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Mining ban at warriors site

SHAANXI Province wants to ban mining around the terracotta warriors to protect the UNESCO World Heritage site from destructive jade collectors, a government official said yesterday.

Chen Yongli, a publicity official of the provincial capital city of Xi'an, said the city approved the ban around Lishan Mountain on Tuesday but that it still needs provincial government approval before it can take effect.

"The ban aims to protect the ecological environment around the site by stopping mining activities," he said.

Chen said the ban will be effective within a 1,000-square-kilometer area around Lishan Mountain.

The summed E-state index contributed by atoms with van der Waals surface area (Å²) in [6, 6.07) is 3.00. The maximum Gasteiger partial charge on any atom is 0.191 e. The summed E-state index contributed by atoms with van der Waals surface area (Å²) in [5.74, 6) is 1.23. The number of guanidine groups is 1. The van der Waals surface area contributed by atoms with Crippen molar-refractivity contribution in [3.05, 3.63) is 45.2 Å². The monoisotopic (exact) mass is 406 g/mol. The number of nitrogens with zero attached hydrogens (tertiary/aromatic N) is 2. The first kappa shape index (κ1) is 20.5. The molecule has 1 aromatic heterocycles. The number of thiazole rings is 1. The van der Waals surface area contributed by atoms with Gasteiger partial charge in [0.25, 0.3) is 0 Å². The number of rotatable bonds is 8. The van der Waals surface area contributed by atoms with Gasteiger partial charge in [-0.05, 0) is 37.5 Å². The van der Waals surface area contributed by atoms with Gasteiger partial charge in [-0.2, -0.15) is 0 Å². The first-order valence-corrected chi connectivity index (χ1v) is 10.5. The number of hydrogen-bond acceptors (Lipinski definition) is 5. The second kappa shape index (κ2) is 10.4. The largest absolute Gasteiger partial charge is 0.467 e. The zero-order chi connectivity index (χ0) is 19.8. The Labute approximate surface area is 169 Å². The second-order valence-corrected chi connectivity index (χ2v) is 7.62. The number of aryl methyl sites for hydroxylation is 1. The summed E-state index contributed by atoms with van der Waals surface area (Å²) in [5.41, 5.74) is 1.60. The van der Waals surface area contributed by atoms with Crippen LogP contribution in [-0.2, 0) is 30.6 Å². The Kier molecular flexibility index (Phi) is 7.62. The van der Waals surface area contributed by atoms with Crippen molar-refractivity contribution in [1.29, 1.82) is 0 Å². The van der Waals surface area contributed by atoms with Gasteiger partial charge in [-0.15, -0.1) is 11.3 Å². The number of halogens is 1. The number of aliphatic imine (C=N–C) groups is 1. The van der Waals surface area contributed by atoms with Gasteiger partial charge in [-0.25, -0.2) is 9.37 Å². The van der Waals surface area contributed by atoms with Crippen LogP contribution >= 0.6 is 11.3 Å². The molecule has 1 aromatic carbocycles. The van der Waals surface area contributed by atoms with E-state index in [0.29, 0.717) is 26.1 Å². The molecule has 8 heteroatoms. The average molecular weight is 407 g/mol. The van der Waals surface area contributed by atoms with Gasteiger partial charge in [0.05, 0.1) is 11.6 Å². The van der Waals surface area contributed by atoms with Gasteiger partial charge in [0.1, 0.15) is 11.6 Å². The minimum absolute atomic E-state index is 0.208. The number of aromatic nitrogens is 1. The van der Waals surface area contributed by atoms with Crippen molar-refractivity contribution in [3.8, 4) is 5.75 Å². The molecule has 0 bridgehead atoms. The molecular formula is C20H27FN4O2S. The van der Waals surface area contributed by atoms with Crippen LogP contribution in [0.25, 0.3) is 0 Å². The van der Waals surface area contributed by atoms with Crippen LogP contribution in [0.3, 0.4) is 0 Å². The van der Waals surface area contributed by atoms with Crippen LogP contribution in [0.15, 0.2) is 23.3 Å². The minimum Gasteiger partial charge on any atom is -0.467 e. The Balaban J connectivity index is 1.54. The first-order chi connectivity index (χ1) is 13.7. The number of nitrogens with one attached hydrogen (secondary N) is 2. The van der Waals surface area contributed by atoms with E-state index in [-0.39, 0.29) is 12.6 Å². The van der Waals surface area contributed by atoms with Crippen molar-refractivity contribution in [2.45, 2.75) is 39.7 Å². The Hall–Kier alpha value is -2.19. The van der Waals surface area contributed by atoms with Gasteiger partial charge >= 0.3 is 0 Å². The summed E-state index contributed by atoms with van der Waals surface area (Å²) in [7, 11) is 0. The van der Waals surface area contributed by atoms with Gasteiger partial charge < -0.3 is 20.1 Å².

He said the mausoleum of Qin Shihuang (259 BC-210 BC), China's first emperor, is next to the site of the terracotta warriors and would also be included in the mining ban.

In recent years, swarms of collectors could be seen drilling into the mountain, chopping down trees and dumping tons of rock in search of Lantian jade, which Chinese have considered a royal gem for 4,000 years.

Archaeologists began the third large-scale excavation of the terracotta warriors on June 13 after a halt of more than 20 years. They hope to find more clay figures and unravel some of the mysteries left behind by Emperor Qin.


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